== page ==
Mulcahy: I drummed in school. I was in the school band. At some point, I got a drum set, and I couldn’t do too much with it. There really wasn’t a big opportunity to start a band where I lived. So I moved to New Haven, Connecticut, and lived there for a really long time. There I met a couple of guys who had notions of trying to do something, and I answered a drummer ad. It was probably pretty ballsy of me because I really wasn’t good … but it was okay because the band wasn’t particularly great. I talked about Yes and Fragile before, and that was not the sort of thing we were playing. They had the band already cooking and thought I’d be okay as the drummer. That went on for a little while, and once you do it, the mystery goes away a little bit. So once I did drumming in the band and got into other bands by drumming, I just figured that’s what I could do. And here I am.

    Neal: I played guitar in high school – lessons. That was a time when you had to be Jimmy Page or somebody. I was like, “I can’t do this,” so I gave up. A bit later, I was working in a record store and really into the whole punk/new wave thing and began to think, I can probably play guitar. So I played in a few groups, and it eventually led to Mark and I playing together.


    Mark was a drummer in The Saucers. When I discovered the punk rock (for lack of a better word) scene in New Haven, they were one of the main bands. Also, the bass player was Craig Bell, who was in Rocket from the Tombs back in the day and came out of that whole Dead Boys/Pere Ubu thing in Cleveland. This was a guy who had done it already and was written up in magazines and stuff, so The Saucers were really cool. So I would go down and see them play, and eventually I became their roadie – working my way in. And that’s how I met Mark. And over time, we began spending time together and became a duo out in the world.

    saucers Me and Mr. Ray: An Oral History of Miracle Legion

    The Saucers

    Mulcahy: I don’t know if I remember first meeting Ray so much as I remember him as a fan of the scene at the time. When we lived in New Haven, there was a really good, connected scene of people. So, I knew him from around the scene, and the band I was playing drums in [The Saucers] – he became the roadie. We had like 10 roadies, and he became the main roadie. We kinda modeled ourselves after The Clash a little bit. We had spokesmen and a lot of things that were ridiculous. He looked real slick, had nice clothes, and good hair, so he elevated to the top of the roadie list, I think. But that’s how I met him. And that band kinda disappeared. And we just kinda stayed friends from that.


    Neal: We immediately realized that we worked really well together – even before we were going to make music together. We were really good at things like scamming to get into shows for free. We complemented each other and had fun. We just went out and had adventures – like weird reggae clubs until two in the morning where we were the only two white guys. The Basement Reggae Club in New Haven was very interesting. Third-World George in his basement with serious Rasta dudes. He eventually had to close it down because I think someone got shot. Those were heady times for a middle-class suburban kid who didn’t know anything. And then all of a sudden I was experiencing this other world with Mark.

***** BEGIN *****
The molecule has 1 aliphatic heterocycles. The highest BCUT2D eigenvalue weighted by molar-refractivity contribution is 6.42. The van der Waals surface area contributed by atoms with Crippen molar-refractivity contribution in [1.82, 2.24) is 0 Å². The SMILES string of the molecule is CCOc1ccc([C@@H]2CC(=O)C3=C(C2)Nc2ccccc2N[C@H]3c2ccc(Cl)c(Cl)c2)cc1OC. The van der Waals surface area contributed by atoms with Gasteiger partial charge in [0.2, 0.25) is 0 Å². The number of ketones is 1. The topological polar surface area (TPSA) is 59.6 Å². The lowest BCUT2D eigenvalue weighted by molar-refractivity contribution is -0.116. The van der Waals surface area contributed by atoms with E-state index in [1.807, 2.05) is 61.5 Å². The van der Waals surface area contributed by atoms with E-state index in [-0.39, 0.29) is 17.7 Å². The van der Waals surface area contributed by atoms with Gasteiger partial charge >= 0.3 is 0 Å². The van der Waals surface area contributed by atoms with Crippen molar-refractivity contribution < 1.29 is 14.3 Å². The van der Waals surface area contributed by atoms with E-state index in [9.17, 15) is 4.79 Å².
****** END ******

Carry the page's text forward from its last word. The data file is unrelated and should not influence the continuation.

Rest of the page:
From about ’78 to mid-’80, there was an incredibly strong scene in New Haven. There was a place called Ron’s Place. It was really great for a suburban kid, because it was a complete prostitute, heroin kind of bar. It was really scary, but I loved it because bands played there.

    Mulcahy: I was the guy in New Haven who, if a band needed a drummer, I would get the call. Which was great. I wish I was still a drummer in a band. I only got out of drumming because … I’m not sure how I got out of it. I think I started singing. Ray and I were in a band or two together eventually, and we were both kind of the sidemen. I was the drummer, and he was the keyboard and guitar player. If you don’t write the songs, you don’t have much control over the destiny of the band or yourself. So we figured that out as time passed. And we figured if maybe we wrote the right songs, maybe we could control what happens.

    stray divides

    Stray Divides


    Neal: The first band I was in, The Obvious, was definitely punky, a sort of Clash kind of group. And Mark played drums with us because we couldn’t find a drummer. And then we had a band called Stray Divides, which was Mark on drums, Kirk Swan who went on to Dumptruck, and Spike Priggen who’s played with a lot of people. And from Stray Divides, Mark and I decided that it sucks when the guy who writes the songs leaves. We decided to make our own group, so we couldn’t be dumped.

    Mulcahy: Because one day you’re in a band, and the other guys quits, and now you’re not in a band. So, we just tried to write some songs, and really I didn’t even imagine myself, particularly, as the singer. But Ray was the guitar player. You know, I don’t even really know how I became a singer, but I did. It was definitely more of a necessary thing, rather than a need to express myself more. The whole thing is a case of really nothing starting how it ended up, which I hope is a good thing in most ways. We weren’t out to become anything other than musicians who could play when we wanted to.

    Neal: So, we decided that we’d try to write songs. And we were like, “Well, who’s gonna sing?” Mark had sung a bit. So I said, “Well, you sing because I can’t.” We just did it with no intention of ever putting out a record. Mark lived in a loft space, so we had a place we could play, and we had access to a four-track reel-to-reel, and we just started writing songs without any expectations.


    Mulcahy: It turned into something completely different than we expected. We were really surprised. We went on to make some different recordings, and people really liked them, and we were just completely shocked. Shocked.